A further improvement is with the battery in the new camera, which is the larger NP-Z100 model. It is CIPA rated for approximately 510 shots/charge with the EVF or 600 shots with the monitor, up from 310 or 370 shots/charge respectively with the previous model. The α7S III is the first Alpha series camera to support USB PD (Power Delivery), allowing higher power to be supplied from an external source to extend recording times with minimal internal battery usage.

      Sensor and Image Processor
      The 35.6 x 23.8 mm Exmor R CMOS sensor in the α7S III is new, although it retains the 12-megapixel resolution of the previous model, which means the sizes of stills images are essentially unchanged.  But unlike the sensor in the previous model it uses back-illumination in which the photodiodes sit atop the wiring, providing greater light-capturing capabilities.

      A resolution of 12 megapixels on a ‘full frame’ chip means each photosite has a surface area of 8.4 microns square, which is significantly more than the 5.9-micron pixel pitch of Sony’s 24-megapixel cameras and almost double that of Sony’s latest α7R models. Larger light-capturing photosites enable the new camera to offer a native ISO of ISO 80-102400 for both stills and movie capture plus an expanded ISO range of ISO 40 for stills plus up to ISO 409600 for both stills and movies.

      The new dual-chip BIONZ XR image processor provides up to 8x more processing power than previous chips. It also minimises processing latency, increasing the speeds of both image and video processing and improving camera responsiveness.

      A few important changes have occurred in the connectivity options provided in the new camera. While it retains the built-in Wi-Fi, the α7S III supports 5GHz/2.4GHz wireless LAN (IEEE 802.11ac) and offers MIMO (multiple-input and multiple-output) to improve communication quality through use of multiple antennas.

      Most of the interface ports are located on the left hand side panel. (Source: Sony.)

      It also includes new USB tethering support, which supports stable FTP file transfer when the camera is connected to a 5G- compatible device via USB cable. USB to high-speed wired LAN connectivity is also available and offers stable and fast FTP transfer for both movies and stills.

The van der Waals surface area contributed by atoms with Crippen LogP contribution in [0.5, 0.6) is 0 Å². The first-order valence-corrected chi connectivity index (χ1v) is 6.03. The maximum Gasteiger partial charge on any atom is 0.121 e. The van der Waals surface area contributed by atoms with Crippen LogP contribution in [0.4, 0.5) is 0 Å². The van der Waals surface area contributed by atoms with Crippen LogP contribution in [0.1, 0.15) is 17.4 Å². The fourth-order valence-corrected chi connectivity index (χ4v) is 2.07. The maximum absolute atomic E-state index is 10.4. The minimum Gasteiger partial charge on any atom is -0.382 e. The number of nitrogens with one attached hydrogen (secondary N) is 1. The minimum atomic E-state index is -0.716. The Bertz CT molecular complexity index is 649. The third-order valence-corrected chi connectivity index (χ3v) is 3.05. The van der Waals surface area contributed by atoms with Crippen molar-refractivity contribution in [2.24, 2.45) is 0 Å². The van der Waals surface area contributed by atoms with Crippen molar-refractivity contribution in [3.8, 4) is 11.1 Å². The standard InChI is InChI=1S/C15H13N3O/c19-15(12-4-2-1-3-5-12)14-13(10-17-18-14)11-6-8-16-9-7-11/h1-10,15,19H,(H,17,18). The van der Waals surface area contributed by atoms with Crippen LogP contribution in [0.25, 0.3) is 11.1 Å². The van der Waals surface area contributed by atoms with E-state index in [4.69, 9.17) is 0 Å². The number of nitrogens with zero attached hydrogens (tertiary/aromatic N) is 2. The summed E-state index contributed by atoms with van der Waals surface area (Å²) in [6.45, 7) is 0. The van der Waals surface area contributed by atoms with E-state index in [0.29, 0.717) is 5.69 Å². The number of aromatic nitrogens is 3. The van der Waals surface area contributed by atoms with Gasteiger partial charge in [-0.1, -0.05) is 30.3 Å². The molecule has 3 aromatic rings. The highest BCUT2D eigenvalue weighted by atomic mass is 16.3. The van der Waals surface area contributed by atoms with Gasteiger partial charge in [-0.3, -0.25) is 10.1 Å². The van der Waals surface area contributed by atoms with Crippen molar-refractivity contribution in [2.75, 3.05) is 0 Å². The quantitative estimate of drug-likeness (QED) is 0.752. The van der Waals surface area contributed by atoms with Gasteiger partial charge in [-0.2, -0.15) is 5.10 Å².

The camera is supplied with a USB Type-C connector that supports fast SuperSpeed USB 5Gbps (USB 3.2) data transfer, enabling tethered data transfer.

      Playback and Software
      The playback button on the rear panel accesses all the standard playback functions for both stills and movie clips, using the image database that is automatically created when a memory card is inserted into the camera. These include selecting which card to playback from as well as rotating, resizing and rating images and copying images between cards.

      Users can also choose which type of file to playback from the available stills and movie modes and still frames can be extracted from movie clips. Bursts of images are normally grouped for playback by default, although they can be ungrouped via a setting in the menu.  Users can also select whether to display a focus frame around the area where the camera focused.

      As has become usual, no software is supplied with the camera; just a stack of multi-lingual printed manuals that are little more than set-up guides. However, they also provide links in the form of URLs and QR codes that will take you to the products’ downloads pages.

      Here can be found both the basic Help Guide (Web manual), which is also available in printable PDF format plus a basic Startup Guide in PDF format.  Video tutorials can also be accessed from the downloads page, along with  Sony’s Imaging Edge software for desktop and mobile, Movie Edit add-on and PlayMemories Home.

      Our subjective assessments of stills taken by the camera showed them to be similar in many respects to the results we obtained from the α7S II. JPEGs were recorded with excellent colour accuracy and well-controlled saturation. They also captured a relatively wide dynamic range, thanks in part to the DRO (dynamic range optimisation) function. ARW.RAW files provided plenty of scope for post-capture adjustments to bring out shadow details without compromising highlights.

      Video performance was generally outstanding, and the camera defaulted to a relatively flat gamma in movie mode, which recorded a wide brightness range that provided plenty of scope for post-capture production. We’ve retained much of the gamut in the stills frames grabbed from the original footage we recorded, which are shown in the Samples section below.